Most dives take place from 60 to 130 feet (18 to 40 m). Water temperatures average from 79 F to 84 F (26 to 29 C), so you’ll want either a 3 mm or 5 mm full wetsuit. Hoods keep you warmer for repetitive diving, and gloves are a must. Visibility changes throughout the year, but averages 60 to 100 feet (18 to 30 m)
How many dive sites are there?
Although there are 21 sites, you’ll typically dive four or five sites multiple times over the course of the week, depending on where the action is. The most famous — and prolific — sites are the seamounts at Dirty Rock, Bajo Alcyone and the three sites clustered around Manuelita Island. Although you will repeat dive sites, there’s something new to see on every dive.
How many dives will I do per day?
It depends on your operator, but Undersea Hunter’s two boats each conduct three dives per day at Cocos: two in the morning and one after lunch. Night dives are no longer offered at Cocos since a tiger shark attack in November 2017 resulted in a diver’s death. Consequently, and as a precaution, operators suspended night dives for safety reasons.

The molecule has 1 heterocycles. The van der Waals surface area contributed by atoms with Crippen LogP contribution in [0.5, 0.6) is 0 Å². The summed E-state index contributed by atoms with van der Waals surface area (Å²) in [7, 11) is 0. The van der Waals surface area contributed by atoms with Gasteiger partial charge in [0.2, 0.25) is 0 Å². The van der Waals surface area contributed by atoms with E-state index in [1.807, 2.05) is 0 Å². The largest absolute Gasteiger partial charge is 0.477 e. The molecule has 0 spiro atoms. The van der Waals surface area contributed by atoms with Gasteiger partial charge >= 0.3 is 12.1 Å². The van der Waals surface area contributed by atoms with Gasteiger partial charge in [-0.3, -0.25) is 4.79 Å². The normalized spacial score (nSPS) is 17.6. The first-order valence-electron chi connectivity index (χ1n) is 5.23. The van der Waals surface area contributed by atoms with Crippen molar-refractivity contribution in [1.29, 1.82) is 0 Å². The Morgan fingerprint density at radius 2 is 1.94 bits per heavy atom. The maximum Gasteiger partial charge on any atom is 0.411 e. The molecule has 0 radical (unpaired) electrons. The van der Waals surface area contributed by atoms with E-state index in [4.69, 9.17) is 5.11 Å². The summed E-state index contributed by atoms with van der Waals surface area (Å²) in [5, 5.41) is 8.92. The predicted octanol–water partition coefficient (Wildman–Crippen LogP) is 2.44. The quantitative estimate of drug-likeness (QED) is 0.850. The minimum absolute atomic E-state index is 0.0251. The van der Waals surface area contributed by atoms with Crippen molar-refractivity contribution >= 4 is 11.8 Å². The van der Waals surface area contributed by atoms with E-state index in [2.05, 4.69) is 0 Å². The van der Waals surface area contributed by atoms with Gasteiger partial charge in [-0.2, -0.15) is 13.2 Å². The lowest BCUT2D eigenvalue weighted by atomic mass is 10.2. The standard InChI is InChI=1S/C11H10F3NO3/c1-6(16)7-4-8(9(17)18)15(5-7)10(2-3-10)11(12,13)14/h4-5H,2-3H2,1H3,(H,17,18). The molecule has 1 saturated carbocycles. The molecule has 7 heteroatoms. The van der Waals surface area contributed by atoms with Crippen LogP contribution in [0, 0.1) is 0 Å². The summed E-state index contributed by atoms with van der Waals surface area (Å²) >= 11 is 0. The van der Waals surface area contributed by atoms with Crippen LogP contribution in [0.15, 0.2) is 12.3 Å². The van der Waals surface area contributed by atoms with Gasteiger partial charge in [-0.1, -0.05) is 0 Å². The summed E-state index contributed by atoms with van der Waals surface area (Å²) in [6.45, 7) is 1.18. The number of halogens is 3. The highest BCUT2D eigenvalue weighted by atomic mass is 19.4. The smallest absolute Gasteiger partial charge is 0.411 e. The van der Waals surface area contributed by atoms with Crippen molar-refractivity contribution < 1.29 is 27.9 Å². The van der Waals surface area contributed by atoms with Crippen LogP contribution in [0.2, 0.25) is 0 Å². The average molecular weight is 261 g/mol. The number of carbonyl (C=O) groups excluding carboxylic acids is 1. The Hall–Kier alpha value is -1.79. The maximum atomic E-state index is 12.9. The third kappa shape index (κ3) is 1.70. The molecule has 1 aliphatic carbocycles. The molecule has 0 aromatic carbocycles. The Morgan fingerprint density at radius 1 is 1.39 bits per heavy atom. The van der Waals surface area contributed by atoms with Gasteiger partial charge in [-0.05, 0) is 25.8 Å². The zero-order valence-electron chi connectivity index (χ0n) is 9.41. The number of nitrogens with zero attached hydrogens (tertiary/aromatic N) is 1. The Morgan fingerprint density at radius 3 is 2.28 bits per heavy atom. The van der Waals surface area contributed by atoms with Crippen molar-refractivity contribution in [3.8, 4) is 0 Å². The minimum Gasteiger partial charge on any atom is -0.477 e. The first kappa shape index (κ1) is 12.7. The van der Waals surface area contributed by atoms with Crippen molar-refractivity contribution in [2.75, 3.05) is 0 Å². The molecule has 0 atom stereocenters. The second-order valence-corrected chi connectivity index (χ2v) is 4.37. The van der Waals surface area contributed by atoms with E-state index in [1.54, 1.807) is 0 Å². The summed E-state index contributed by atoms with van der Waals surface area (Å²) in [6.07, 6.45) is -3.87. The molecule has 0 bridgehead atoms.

Wait…what? Is it safe??
This is the ocean and we can’t make any promises, but yes, you will almost certainly be perfectly safe. Over thousands and thousands of dives and thousands of divers since the 1990s, the attack in 2017 is the only one on record. Since it occurred, dive protocol at Cocos has changed as well. Undersea Hunter divers now carry long PVC-pipe “shark sticks” that they can use to move an overly-curious shark along. Divers now stay close together as well, descending and surfacing all together. Although I saw tiger sharks during my visit, none were aggressive in the least.
What about the dive conditions? I’ve heard they’re pretty challenging.
Cocos does have quite a reputation when it comes to raging currents. Some sites, such as Bajo Alcyone, nearly always exhibit a pumping current — which is what draws in the life — so it’s best to come prepared both mentally and physically. If you are diving in a strong current, you’ll need to be able to pull yourself, hand-over-hand, along a tow line on the surface and down a mooring line until you reach the top of the site. Once you get to depth, you’ll find a piece of rock or sheltered cranny and tuck yourself in to watch the show. Gloves are an absolute must, both for rope handling and pulling yourself along the bottom along the rocks. Reef hooks are uncommon in Cocos.
To further safety goals, all guests on Undersea Hunter liveaboards receive both a Nautilus Lifeline and a safety kit, which includes an SMB, a whistle and dive light, to use for the week, free of charge.
What are the dive profiles like?